The penetrating sound of bagpipes can’t fail to grab your attention. There’s something undeniably formidable about this Scottish way of announcing, “Hear me roar. Are ye fool enough to compete with me?” Eek. No way!
When a lone piper pierced the cloying summer air outside the venue where my colleague Sarah Norton and I were facilitating the other week, my microclimate rose instantly from warm to hot and bothered.
I stepped outside into a blast of hot air to investigate. Was someone about to toss a caber too? Turned out a bagpiper had been hired to play for 45 minutes at a wedding that was about to take place right here, just a few metres away.
I returned inside and announced to Sarah we would need to relocate. “That bagpiper is just practising. We need to move the group somewhere quieter before he begins in earnest!”
So we did. Enlisting the help of the group, we grabbed chairs, whiteboard, toolkit – and our dignity – and shifted the final session of the day to a nearby empty space.
Ever one to look for the funny side, Sarah decided this was another feather in her cap. “In the 20 years I’ve been facilitating, I’ve never had a group interrupted by bagpipes before,” she beamed. What a trouper!
We ran the last session in the quieter space. The bagpiper was discernible but comfortably distant. Shame about the smell of a dead rodent that stuck in the nostrils of those seated close by. Can’t win ’em all.
Later, reflecting on the workshop, Sarah and I mused about the challenges we’d faced and how we had fared.
Number one on our minds had been the heatwave. Two days of 38 degrees was daunting. Especially as the venue had no air conditioning. Fortunately it was an old bluestone building with high ceilings and good ventilation designed to stay cool on hot days.The site manager arranged some large fans and we kept the doors and windows shut.
On day two, with no end to the heatwave in sight, we spent a good 20 minutes negotiating with the group about some possible options. Keep going. Relocate to an air-conditioned space after lunch. Run the final few modules online.
After thinking through the options, the group decided to keep going, subject to review to see how we were travelling every couple of hours. We purchased hydrolite tablets for fluid retention; we sought out cool drinks and ice blocks during the breaks. We got through a little sweaty but relatively unflustered.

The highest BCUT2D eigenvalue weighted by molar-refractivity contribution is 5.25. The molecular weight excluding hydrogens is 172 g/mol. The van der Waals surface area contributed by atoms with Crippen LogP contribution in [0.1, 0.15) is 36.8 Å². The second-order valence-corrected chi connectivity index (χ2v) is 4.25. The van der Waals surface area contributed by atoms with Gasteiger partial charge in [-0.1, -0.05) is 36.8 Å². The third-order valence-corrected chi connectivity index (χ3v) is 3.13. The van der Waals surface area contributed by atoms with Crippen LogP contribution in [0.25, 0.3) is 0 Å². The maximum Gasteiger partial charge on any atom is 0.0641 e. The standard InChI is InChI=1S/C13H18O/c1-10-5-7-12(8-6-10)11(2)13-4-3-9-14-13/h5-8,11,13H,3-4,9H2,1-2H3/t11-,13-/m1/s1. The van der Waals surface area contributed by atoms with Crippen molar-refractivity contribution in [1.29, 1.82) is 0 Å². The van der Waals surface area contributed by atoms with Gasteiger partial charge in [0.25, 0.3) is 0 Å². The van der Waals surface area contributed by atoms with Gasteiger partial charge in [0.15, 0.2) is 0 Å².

There were other challenges too, though none as big as the first two. The group had grown from 21 to 24 during the week before delivery. Even with two facilitators, any larger would have been tricky given the focus of our workshop: challenging encounters.
With more than a couple of dozen people, voices tend to get lost, and getting the whole group back from breaks on time becomes nigh on impossible. Everything takes more time as the group grows, so you need to adjust your agenda accordingly.
The other thing we’ve noticed as we hold more face-to-face sessions now that lockdowns are a thing of the past, is that people appreciate a bit more time for breaks. The opportunity to catch up, chat, schmooze and reflect is precious now so many meetings and gatherings are held online.
Workplace-based workshops like this one are perfect opportunities to do just this. And there’s plenty of material to get tongues wagging.
As we ran through the evaluations together at the end of two very big, hot days, we noted the many favourable comments. Although, not everyone concurred. One or two commented there was too much time spent negotiating how to handle the heat.
Making that pivot from soldiering on regardless to looking at alternatives can be a challenge for those of us focused on the main task. But if we had ignored the sweltering conditions and not had the discussion we risked losing people along the way. The risks rise when we fail to take account of the big picture.
In any group we run, we have to face what’s in front of us. With some people telling us they were flagging at morning check-in on day two, we knew we needed to have this conversation.
Expecting that to happen in less than 20 minutes in such a large group is folly. For some that length of time may be too long. But for most, the time discussing the oppressive heat signalled we had their needs on our minds.
Building safety, trust and goodwill is a big part of what we do as facilitators. Finding the right balance to meet a variety of needs can’t be done with perfection. Compromise means some people won’t get everything they want.
Just as the faint smell of a dead animal was unpleasant. Compared to being drowned out by bagpipes, however, it was a price people were prepared to pay.